Jo Ann Rooney, tapped to be undersecretary of the Navy, responded to a Senate panel last month and offered her opinion on a proposal to remove commanders from the process of deciding whether serious crimes, including sexual misconduct cases, go to trial. That judgment would rest instead with seasoned trial lawyers who have prosecutorial experience and hold the rank of colonel or above.

A judge advocate outside the chain of command will be looking at a case through a different lens than a military commander,î Rooney said. I believe the impact would be decisions based on evidence rather than the interest in preserving good order and discipline.î

Sen. Kirsten Gillibrand, D-N.Y., chief proponent of that far-reaching change, was furious and is blocking Rooney’s nomination.

The United States legal system is based on evidence, justice and due process. Why isn’t this good enough for our service members who risk everything to protect those freedoms?î Gillibrand said, adding, Jo Ann Rooney’s testimony should send chills down the spine of any member of the armed services seeking justice.î AP

Three Navy officials now charged with taking bribes

The number of senior U.S. Navy officials accused of swapping secrets for bribes that included cash, prostitutes and high-end travel has grown to three.

Federal authorities Nov. 6 arrested Cmdr. Jose Luis Sanchez in Tampa, Fla. and will seek to have him sent to San Diego to face allegations that he accepted $100,000 in cash, visits from prostitutes and other bribes from a Malaysian contractor.

Prosecutors allege that in exchange for the bribes, the 41-year-old Sanchez passed on classified U.S. Navy information to Leonard Glenn Francis, known in Navy circles as Fat Leonard,î the CEO of Singapore-based Glenn Defense Marine Asia Ltd., or GDMA.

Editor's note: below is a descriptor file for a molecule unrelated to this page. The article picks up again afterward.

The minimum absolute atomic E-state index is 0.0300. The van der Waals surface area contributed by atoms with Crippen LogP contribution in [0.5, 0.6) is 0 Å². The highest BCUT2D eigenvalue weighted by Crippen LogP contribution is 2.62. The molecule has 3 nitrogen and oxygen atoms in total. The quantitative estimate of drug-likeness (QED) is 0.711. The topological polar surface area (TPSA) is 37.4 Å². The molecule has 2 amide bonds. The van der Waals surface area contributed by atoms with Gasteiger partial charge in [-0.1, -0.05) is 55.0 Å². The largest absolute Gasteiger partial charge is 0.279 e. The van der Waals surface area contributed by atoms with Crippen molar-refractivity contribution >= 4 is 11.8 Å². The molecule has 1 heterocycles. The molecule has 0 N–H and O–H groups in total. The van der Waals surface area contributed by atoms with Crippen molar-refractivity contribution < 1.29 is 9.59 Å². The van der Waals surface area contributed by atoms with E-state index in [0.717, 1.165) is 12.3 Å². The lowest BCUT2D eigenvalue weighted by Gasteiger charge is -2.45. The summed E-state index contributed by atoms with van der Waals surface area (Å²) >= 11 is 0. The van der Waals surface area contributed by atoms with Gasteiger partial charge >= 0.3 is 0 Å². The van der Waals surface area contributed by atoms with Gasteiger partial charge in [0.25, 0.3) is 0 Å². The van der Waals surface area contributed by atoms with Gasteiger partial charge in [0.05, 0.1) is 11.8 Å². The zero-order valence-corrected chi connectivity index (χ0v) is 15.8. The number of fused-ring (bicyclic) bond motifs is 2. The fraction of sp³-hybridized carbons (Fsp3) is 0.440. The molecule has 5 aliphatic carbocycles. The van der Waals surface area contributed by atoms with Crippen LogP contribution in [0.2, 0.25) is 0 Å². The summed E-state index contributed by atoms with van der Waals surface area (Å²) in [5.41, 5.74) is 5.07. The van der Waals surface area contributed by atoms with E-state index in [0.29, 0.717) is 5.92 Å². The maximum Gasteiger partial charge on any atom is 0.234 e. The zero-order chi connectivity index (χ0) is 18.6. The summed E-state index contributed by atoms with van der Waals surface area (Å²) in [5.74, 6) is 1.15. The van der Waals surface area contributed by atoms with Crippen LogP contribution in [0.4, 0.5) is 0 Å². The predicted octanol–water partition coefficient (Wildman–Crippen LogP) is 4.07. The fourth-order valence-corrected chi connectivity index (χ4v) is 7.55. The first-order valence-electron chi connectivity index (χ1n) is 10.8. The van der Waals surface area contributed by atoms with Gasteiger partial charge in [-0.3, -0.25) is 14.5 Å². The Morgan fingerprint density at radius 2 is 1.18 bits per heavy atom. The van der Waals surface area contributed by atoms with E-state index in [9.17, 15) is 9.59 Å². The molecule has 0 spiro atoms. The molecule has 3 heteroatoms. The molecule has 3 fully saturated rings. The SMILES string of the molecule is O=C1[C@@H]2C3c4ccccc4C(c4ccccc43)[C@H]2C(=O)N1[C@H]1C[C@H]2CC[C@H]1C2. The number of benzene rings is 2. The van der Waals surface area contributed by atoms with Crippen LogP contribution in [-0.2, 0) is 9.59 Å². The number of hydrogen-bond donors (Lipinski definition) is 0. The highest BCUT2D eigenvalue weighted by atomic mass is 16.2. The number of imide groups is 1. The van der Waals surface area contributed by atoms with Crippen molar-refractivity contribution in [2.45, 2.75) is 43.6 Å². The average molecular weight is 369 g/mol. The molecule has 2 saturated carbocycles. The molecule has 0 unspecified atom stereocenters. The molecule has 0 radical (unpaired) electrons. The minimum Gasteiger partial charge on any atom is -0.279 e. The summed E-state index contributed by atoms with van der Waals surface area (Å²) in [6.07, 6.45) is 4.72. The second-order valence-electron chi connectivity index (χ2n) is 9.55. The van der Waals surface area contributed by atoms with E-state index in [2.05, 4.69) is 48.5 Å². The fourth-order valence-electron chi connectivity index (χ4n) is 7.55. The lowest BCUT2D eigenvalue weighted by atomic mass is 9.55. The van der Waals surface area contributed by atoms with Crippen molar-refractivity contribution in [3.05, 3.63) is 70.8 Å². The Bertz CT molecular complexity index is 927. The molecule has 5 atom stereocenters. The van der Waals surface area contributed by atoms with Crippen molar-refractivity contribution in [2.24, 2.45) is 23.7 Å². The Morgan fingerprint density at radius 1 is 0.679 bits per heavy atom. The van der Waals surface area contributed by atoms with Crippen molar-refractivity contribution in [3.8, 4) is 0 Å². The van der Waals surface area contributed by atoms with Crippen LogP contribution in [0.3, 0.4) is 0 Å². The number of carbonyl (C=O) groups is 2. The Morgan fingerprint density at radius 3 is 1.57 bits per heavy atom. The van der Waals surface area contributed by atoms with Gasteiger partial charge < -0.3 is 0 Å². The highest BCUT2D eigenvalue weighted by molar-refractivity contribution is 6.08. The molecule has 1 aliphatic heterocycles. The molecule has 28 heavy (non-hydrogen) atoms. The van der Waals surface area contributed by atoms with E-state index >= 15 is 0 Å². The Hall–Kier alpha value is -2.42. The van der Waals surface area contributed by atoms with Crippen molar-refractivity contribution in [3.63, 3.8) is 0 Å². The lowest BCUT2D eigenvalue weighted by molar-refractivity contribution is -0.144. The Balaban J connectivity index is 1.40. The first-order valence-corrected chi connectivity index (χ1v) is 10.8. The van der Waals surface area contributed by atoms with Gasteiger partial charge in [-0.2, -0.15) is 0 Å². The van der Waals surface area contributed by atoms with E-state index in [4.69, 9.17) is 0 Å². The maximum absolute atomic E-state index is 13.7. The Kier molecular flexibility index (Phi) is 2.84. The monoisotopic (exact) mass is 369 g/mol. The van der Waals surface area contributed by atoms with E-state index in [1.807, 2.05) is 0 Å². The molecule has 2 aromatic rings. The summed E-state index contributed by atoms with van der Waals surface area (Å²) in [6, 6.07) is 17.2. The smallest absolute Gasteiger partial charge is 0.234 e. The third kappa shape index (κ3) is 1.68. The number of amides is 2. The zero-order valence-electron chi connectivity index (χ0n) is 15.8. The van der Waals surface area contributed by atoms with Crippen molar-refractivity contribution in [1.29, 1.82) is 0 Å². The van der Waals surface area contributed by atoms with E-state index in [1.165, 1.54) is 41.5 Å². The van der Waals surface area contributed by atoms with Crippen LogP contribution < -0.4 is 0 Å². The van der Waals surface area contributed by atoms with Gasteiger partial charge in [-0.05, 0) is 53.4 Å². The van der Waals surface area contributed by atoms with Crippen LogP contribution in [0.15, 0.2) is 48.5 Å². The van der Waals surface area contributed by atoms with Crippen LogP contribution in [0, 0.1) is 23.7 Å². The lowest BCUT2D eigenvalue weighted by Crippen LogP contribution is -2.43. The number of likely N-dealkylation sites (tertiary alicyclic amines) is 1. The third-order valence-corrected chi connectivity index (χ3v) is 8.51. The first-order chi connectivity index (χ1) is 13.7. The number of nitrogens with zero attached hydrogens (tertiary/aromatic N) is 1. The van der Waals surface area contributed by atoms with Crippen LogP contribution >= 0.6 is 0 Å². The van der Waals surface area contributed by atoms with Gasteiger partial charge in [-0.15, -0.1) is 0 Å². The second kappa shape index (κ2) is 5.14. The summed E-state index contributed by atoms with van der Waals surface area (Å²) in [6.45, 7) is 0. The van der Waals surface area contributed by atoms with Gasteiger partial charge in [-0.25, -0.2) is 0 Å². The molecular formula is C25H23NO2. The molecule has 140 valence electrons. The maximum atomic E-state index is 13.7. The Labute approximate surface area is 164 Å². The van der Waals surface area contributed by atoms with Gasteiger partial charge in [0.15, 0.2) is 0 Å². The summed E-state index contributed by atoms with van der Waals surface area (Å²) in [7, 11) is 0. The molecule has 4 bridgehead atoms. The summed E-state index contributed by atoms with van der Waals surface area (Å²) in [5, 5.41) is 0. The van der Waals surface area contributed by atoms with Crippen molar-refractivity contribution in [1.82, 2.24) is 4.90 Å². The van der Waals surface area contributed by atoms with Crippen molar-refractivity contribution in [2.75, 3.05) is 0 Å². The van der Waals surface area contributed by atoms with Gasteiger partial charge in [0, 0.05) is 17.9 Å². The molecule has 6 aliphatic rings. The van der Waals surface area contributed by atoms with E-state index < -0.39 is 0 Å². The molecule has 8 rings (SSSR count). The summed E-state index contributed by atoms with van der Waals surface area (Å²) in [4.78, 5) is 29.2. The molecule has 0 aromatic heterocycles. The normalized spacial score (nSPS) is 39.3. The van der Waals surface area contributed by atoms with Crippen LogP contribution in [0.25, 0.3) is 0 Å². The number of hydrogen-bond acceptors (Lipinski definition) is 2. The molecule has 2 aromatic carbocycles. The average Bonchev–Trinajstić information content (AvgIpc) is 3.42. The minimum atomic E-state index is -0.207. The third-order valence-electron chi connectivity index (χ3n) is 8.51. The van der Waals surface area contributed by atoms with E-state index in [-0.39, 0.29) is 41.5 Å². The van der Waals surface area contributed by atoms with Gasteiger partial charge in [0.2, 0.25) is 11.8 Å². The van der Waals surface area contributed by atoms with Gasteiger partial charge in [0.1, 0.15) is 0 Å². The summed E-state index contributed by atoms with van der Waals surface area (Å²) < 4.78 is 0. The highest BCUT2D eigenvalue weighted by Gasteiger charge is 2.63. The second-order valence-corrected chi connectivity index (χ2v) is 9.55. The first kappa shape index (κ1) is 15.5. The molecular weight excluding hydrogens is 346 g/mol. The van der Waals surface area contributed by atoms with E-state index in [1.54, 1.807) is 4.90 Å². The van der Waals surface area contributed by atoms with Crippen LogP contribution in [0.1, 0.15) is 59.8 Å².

The two other senior officials arrested in recent weeks in the case are Navy Cmdr. Michael Vannak Khem Misiewicz – who like Sanchez, is accused of giving Francis’ company confidential information about Navy ship routes – and a senior Navy investigator, John Beliveau II.

Prosecutors allege in a criminal complaint that Beliveau, 44, kept Francis abreast of the bribery probe and advised him on how to respond in exchange for such things as prostitution services.

GDMA overcharged the Navy millions of dollars for fuel, food and other services it provided, and invented tariffs by using phony port authorities, prosecutors say.

Misiewicz and Francis moved Navy vessels like chess pieces, diverting aircraft carriers, destroyers and other ships to Asian ports with lax oversight where Francis could inflate costs, the criminal complaint alleges.

Francis, 49, was arrested in San Diego in September. A few weeks later, authorities arrested his company’s general manager of global government contracts, Alex Wisidagama, 40.

Misiewicz, Beliveau, Francis and Wisidagama have pleaded not guilty. Their defense attorneys declined to comment. AP